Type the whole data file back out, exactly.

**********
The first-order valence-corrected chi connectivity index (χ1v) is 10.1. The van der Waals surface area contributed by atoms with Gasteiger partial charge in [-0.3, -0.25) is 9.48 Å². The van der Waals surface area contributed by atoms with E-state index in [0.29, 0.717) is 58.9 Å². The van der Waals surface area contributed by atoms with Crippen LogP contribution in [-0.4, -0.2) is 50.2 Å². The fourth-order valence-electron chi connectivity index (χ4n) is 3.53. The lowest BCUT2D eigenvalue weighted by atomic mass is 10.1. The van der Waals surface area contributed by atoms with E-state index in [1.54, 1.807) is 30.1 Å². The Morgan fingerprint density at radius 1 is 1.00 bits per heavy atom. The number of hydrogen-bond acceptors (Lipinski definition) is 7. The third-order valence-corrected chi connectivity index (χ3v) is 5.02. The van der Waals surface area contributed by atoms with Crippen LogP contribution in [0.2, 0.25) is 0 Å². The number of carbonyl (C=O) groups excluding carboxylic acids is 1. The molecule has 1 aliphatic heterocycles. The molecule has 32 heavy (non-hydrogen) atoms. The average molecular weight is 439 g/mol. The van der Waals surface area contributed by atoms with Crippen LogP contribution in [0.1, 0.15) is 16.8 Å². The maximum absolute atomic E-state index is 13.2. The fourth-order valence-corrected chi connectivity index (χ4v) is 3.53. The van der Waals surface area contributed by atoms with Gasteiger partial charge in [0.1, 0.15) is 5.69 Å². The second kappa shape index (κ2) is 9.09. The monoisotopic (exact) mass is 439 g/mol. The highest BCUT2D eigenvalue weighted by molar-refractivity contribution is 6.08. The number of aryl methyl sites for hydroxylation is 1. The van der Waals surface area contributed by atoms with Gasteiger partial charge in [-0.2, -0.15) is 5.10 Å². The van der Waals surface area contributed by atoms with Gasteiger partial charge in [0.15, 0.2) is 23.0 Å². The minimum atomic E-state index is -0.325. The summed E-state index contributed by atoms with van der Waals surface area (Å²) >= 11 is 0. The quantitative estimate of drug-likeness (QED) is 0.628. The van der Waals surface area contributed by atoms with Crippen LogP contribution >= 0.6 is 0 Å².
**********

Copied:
The first-order valence-corrected chi connectivity index (χ1v) is 10.1. The van der Waals surface area contributed by atoms with Gasteiger partial charge in [-0.3, -0.25) is 9.48 Å². The van der Waals surface area contributed by atoms with E-state index in [0.29, 0.717) is 58.9 Å². The van der Waals surface area contributed by atoms with Crippen LogP contribution in [-0.4, -0.2) is 50.2 Å². The fourth-order valence-electron chi connectivity index (χ4n) is 3.53. The lowest BCUT2D eigenvalue weighted by atomic mass is 10.1. The van der Waals surface area contributed by atoms with E-state index in [1.54, 1.807) is 30.1 Å². The Morgan fingerprint density at radius 1 is 1.00 bits per heavy atom. The number of hydrogen-bond acceptors (Lipinski definition) is 7. The third-order valence-corrected chi connectivity index (χ3v) is 5.02. The van der Waals surface area contributed by atoms with Crippen LogP contribution in [0.2, 0.25) is 0 Å². The number of carbonyl (C=O) groups excluding carboxylic acids is 1. The molecule has 1 aliphatic heterocycles. The molecule has 32 heavy (non-hydrogen) atoms. The average molecular weight is 439 g/mol. The van der Waals surface area contributed by atoms with Crippen LogP contribution in [0.1, 0.15) is 16.8 Å². The maximum absolute atomic E-state index is 13.2. The fourth-order valence-corrected chi connectivity index (χ4v) is 3.53. The van der Waals surface area contributed by atoms with Gasteiger partial charge in [0.1, 0.15) is 5.69 Å². The second kappa shape index (κ2) is 9.09. The monoisotopic (exact) mass is 439 g/mol. The highest BCUT2D eigenvalue weighted by molar-refractivity contribution is 6.08. The number of aryl methyl sites for hydroxylation is 1. The van der Waals surface area contributed by atoms with Gasteiger partial charge in [-0.2, -0.15) is 5.10 Å². The van der Waals surface area contributed by atoms with Gasteiger partial charge in [0.15, 0.2) is 23.0 Å². The minimum atomic E-state index is -0.325. The summed E-state index contributed by atoms with van der Waals surface area (Å²) >= 11 is 0. The quantitative estimate of drug-likeness (QED) is 0.628. The van der Waals surface area contributed by atoms with Crippen LogP contribution >= 0.6 is 0 Å².